Redstone Art Show returns for 20th year
Glenwood Springs Post Independent
If You Go...
Who: Redstone Art Foundation
What: Redstone Art Show
When: 6-8 p.m. Friday, 10 a.m. to 5 p.m. Saturday and Sunday, 10 a.m. to 4 p.m. Monday
Where: Lawn of the Redstone Inn
How Much: Free admission
Karen Alldredge, basket weaving
Jimmie Benedict, wearable art
Betsy Blackard, pastels
Kay Cochran, clay sculpture
Cindy Cole, jewelry
Betty Daniel Eschenroeder, beaded jewelry
Ernest Delto, watercolor landscapes
Karey Grant, felting
Bob Kausch, photography
Andrew Legersky, graphite, pen and ink
Jan Legersky, functional pottery
Steve Legersky, pastels
Ricky Lee Lively, oils of aviation and western
Jeannie jay Martin, fiber food art
Jim mason, earth, steel, wood sculptures
Roberta McGowan, western photography
Judy Milne, watercolors
David Moore, wood turning
Mary Noone, acrylic paintings, notecards
Vallee Noone, paper cutouts
Amber Palochak Sparkles, masks
Elizabeth Riecks, animal portraits
Libby Riger, water soluble oils
Laura Roberts, mixed media collage
Betts Rodden, oil floral paintings
Lesa Russo, photography on tile
Kyle Samuelson, historical landscape oils
Carol Schneider, watercolor
Roberta Stokes, acrylics
Natalie Terrell, mixed media and acrylic
Pam Wadsworth, fused glass and sterling silver jewelry
Aundrea Ware, acrylic 3-dimensional painting
Debbie Wells, alcohol ink painting, gourd pyrography
Larry White, furniture
Jessie Wylie, pastels and charcoal
SCHEDULE OF DEMONSTRATIONS AND BOOK SIGNINGS
10:30 a.m.: Mary Noone, acrylic painting demonstration
1:30 p.m.: Jeannie Jay Martin, The Fabric Chef, “Changing Fabric into Bread”
3 p.m.: Charlotte Graham Whitney signing her book, “Memoirs of a River...Up the Cyrstal”
1:30 p.m.: Natalie Terrell, expressionist, colorist
4:30 p.m.: 20th anniversary celebration party with bluegrass music by Old Time Jukebox and cake under the Redstone Inn backyard canopy
10:30 a.m.: Libby Riger, water soluble oils demonstration accompanied by John Riger’s musical stylings
1 p.m.: Pamela Porter signing her children’s book “The Magic Cookbook”
2 p.m.: Karen Alldredge, basket weaving demonstration
The picturesque town of Redstone is a work of art itself, but this Labor Day weekend, on the lawn of the Redstone Inn, work from 35 artists will be on display and for sale for the 20th annual Redstone Art Show.
But the show features more than just two tents full of artwork; there also will be a variety of artist demonstrations, a couple of book signings, live music from Old Time Jukebox and fun for the children all weekend long.
The Redstone Art Festival is put on by the Redstone Art Foundation every year, said foundation president Betty Bradley.
“It’s been 20 years since they had their first art show at the Redstone Inn,” Bradley said. “The first one, just a little group from the community got together and said, ‘Let’s have an art show.’ And they did, and it was really a success. In fact, the room was so small that they said, ‘Let’s move this to the summertime when more people can come.’ So they moved it to Labor Day weekend, and that’s when it’s been ever since, on the lawn of the Redstone Inn under a couple of big white tents.”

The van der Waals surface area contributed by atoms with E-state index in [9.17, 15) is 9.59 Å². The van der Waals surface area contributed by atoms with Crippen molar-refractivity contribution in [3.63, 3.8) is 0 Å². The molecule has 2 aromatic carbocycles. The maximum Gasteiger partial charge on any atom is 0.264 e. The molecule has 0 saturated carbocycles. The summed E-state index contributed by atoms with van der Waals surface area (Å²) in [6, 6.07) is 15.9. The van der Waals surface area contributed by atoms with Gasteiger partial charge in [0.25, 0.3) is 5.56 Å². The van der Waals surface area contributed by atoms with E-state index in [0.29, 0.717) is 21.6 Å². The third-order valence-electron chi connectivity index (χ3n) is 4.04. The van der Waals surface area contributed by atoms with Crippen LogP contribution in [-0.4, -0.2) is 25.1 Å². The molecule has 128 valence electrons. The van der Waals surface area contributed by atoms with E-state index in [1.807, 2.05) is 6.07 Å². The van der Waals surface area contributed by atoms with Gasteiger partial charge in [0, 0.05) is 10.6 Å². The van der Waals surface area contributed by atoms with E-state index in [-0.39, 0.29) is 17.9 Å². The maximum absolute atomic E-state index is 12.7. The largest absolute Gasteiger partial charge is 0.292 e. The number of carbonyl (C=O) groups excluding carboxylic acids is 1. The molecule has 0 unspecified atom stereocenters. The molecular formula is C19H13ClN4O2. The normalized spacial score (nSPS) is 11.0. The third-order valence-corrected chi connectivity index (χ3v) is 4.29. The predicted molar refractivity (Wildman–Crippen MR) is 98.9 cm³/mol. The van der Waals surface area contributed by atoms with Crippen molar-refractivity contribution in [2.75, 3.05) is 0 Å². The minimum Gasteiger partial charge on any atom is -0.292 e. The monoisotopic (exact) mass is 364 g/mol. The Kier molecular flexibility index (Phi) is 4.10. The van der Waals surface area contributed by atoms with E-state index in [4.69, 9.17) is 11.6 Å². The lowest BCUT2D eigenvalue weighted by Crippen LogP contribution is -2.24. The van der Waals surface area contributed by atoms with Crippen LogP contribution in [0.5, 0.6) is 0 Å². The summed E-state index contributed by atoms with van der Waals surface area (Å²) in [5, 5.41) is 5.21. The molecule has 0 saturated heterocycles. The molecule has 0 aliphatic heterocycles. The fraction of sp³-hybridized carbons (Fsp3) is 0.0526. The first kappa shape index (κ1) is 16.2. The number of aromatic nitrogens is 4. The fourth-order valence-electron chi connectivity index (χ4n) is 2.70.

While the art show has grown a bit over 20 years — from 22 artists to 35 — Bradley said it could easily be bigger if there were more room in Redstone. But sometimes less is more, and part of the festival’s charm is its intimacy. Besides, the quality and variety of work is kept high, Bradley said.
“We have a real assortment of artists,” she said. “They do all kinds of things.”
Among the 35 artists are painters, sculptors, functional potters, woodworkers, jewelers, basket weavers, fabric artists and more. It may not have as many participants as Glenwood’s Fall Art Festival has had in the past, and it may not have endless booths like Mountain Fair in Carbondale, but the Redstone Art Festival certainly does not suffer from a lack of variety.
Plus, attendees can feel good knowing a percentage of their purchase will go toward a good cause.
Any commission that the Redstone Art Foundation makes on artwork sold will go toward a scholarship fund for Roaring Fork High School students who are going on to study art in college. Last spring, Bradley said the foundation was able to give $6,000.
“All the profits from the art show go to that scholarship fund,” Bradley said. “We gave four scholarship this past spring to four really good-looking young artists. It’s amazing what those kids can turn out. Most of the scholarships go to kids that are going into sciences, and since we’re an art foundation, we thought we’d pick a young, up-and-coming artist to help out.”
In addition to beautiful art for a cause, what has kept Bradley coming back year after year is the community and the volunteers that make the event happen. Some volunteers even come from out of state just to be a part of the festival.
“Our little town has a hard time getting enough volunteers to put on the show, but people that have done it before, they’re so loyal to us that they come back,” Bradley said. “Our head cashier is from Chicago now, but she’s coming in this week.
“It’s so fun,” she continued. “The volunteers are just so giving with their time, and it’s a fun thing to do. It has a party feel to it.”
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